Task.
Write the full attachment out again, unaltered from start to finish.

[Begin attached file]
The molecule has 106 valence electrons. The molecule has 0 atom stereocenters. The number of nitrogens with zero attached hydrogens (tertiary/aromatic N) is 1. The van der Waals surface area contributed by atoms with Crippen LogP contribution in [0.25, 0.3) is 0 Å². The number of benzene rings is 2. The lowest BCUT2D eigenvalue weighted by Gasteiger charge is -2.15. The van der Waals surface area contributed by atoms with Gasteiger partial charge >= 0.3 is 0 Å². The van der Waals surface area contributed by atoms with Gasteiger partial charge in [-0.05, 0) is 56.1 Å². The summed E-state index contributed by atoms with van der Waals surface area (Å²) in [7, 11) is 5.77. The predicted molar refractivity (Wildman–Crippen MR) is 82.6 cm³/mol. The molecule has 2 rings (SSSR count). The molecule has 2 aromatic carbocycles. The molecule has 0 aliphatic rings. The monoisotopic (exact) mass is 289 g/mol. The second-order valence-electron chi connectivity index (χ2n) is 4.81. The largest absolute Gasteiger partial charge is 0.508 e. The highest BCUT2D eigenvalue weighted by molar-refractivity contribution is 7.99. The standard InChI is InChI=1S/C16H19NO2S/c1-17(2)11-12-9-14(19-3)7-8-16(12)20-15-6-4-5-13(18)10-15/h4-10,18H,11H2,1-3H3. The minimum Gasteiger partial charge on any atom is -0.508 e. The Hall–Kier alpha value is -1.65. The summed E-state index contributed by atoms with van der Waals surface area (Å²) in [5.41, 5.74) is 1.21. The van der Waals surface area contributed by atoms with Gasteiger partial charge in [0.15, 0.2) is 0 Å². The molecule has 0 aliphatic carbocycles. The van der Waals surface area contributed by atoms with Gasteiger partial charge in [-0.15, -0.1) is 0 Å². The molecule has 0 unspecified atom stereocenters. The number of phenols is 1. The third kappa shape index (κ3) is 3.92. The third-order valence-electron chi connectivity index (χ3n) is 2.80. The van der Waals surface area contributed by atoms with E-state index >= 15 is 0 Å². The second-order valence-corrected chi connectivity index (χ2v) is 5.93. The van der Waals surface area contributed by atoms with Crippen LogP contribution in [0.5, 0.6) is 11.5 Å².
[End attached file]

The molecule has 106 valence electrons. The molecule has 0 atom stereocenters. The number of nitrogens with zero attached hydrogens (tertiary/aromatic N) is 1. The van der Waals surface area contributed by atoms with Crippen LogP contribution in [0.25, 0.3) is 0 Å². The number of benzene rings is 2. The lowest BCUT2D eigenvalue weighted by Gasteiger charge is -2.15. The van der Waals surface area contributed by atoms with Gasteiger partial charge >= 0.3 is 0 Å². The van der Waals surface area contributed by atoms with Gasteiger partial charge in [-0.05, 0) is 56.1 Å². The summed E-state index contributed by atoms with van der Waals surface area (Å²) in [7, 11) is 5.77. The predicted molar refractivity (Wildman–Crippen MR) is 82.6 cm³/mol. The molecule has 2 rings (SSSR count). The molecule has 2 aromatic carbocycles. The molecule has 0 aliphatic rings. The monoisotopic (exact) mass is 289 g/mol. The second-order valence-electron chi connectivity index (χ2n) is 4.81. The largest absolute Gasteiger partial charge is 0.508 e. The highest BCUT2D eigenvalue weighted by molar-refractivity contribution is 7.99. The standard InChI is InChI=1S/C16H19NO2S/c1-17(2)11-12-9-14(19-3)7-8-16(12)20-15-6-4-5-13(18)10-15/h4-10,18H,11H2,1-3H3. The minimum Gasteiger partial charge on any atom is -0.508 e. The Hall–Kier alpha value is -1.65. The summed E-state index contributed by atoms with van der Waals surface area (Å²) in [5.41, 5.74) is 1.21. The van der Waals surface area contributed by atoms with Gasteiger partial charge in [0.15, 0.2) is 0 Å². The molecule has 0 aliphatic carbocycles. The van der Waals surface area contributed by atoms with Gasteiger partial charge in [-0.15, -0.1) is 0 Å². The molecule has 0 unspecified atom stereocenters. The number of phenols is 1. The third kappa shape index (κ3) is 3.92. The third-order valence-electron chi connectivity index (χ3n) is 2.80. The van der Waals surface area contributed by atoms with E-state index >= 15 is 0 Å². The second-order valence-corrected chi connectivity index (χ2v) is 5.93. The van der Waals surface area contributed by atoms with Crippen LogP contribution in [0.5, 0.6) is 11.5 Å².